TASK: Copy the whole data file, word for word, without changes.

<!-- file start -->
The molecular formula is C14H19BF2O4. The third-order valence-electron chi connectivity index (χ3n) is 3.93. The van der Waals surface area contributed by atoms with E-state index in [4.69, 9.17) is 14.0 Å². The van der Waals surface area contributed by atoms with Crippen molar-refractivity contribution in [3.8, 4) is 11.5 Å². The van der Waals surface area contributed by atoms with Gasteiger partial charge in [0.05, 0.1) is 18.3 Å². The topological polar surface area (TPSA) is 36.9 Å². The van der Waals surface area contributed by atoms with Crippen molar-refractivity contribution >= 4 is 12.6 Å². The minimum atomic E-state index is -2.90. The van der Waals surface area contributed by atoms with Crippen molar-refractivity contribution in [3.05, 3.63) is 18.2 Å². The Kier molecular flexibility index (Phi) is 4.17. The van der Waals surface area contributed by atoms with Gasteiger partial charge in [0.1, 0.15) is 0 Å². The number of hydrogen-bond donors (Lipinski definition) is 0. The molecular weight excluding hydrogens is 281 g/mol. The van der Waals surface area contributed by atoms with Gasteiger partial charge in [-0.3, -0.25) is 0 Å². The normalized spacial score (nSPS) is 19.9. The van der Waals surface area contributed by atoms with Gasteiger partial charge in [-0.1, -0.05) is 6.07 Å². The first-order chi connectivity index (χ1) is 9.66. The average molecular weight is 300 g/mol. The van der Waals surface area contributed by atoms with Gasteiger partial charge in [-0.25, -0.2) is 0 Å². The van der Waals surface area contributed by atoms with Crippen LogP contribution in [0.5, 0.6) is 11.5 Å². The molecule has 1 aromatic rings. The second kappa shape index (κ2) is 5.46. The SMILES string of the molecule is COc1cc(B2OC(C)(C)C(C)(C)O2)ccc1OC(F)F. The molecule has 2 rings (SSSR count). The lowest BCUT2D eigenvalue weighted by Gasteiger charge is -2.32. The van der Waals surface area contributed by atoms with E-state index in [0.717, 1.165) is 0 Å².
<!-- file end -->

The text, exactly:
The molecular formula is C14H19BF2O4. The third-order valence-electron chi connectivity index (χ3n) is 3.93. The van der Waals surface area contributed by atoms with E-state index in [4.69, 9.17) is 14.0 Å². The van der Waals surface area contributed by atoms with Crippen molar-refractivity contribution in [3.8, 4) is 11.5 Å². The van der Waals surface area contributed by atoms with Gasteiger partial charge in [0.05, 0.1) is 18.3 Å². The topological polar surface area (TPSA) is 36.9 Å². The van der Waals surface area contributed by atoms with Crippen molar-refractivity contribution >= 4 is 12.6 Å². The minimum atomic E-state index is -2.90. The van der Waals surface area contributed by atoms with Crippen molar-refractivity contribution in [3.05, 3.63) is 18.2 Å². The Kier molecular flexibility index (Phi) is 4.17. The van der Waals surface area contributed by atoms with Gasteiger partial charge in [0.1, 0.15) is 0 Å². The number of hydrogen-bond donors (Lipinski definition) is 0. The molecular weight excluding hydrogens is 281 g/mol. The van der Waals surface area contributed by atoms with Gasteiger partial charge in [-0.3, -0.25) is 0 Å². The normalized spacial score (nSPS) is 19.9. The van der Waals surface area contributed by atoms with Gasteiger partial charge in [-0.1, -0.05) is 6.07 Å². The first-order chi connectivity index (χ1) is 9.66. The average molecular weight is 300 g/mol. The van der Waals surface area contributed by atoms with Gasteiger partial charge in [-0.25, -0.2) is 0 Å². The van der Waals surface area contributed by atoms with Crippen LogP contribution in [0.5, 0.6) is 11.5 Å². The molecule has 1 aromatic rings. The second kappa shape index (κ2) is 5.46. The SMILES string of the molecule is COc1cc(B2OC(C)(C)C(C)(C)O2)ccc1OC(F)F. The molecule has 2 rings (SSSR count). The lowest BCUT2D eigenvalue weighted by Gasteiger charge is -2.32. The van der Waals surface area contributed by atoms with E-state index in [0.717, 1.165) is 0 Å².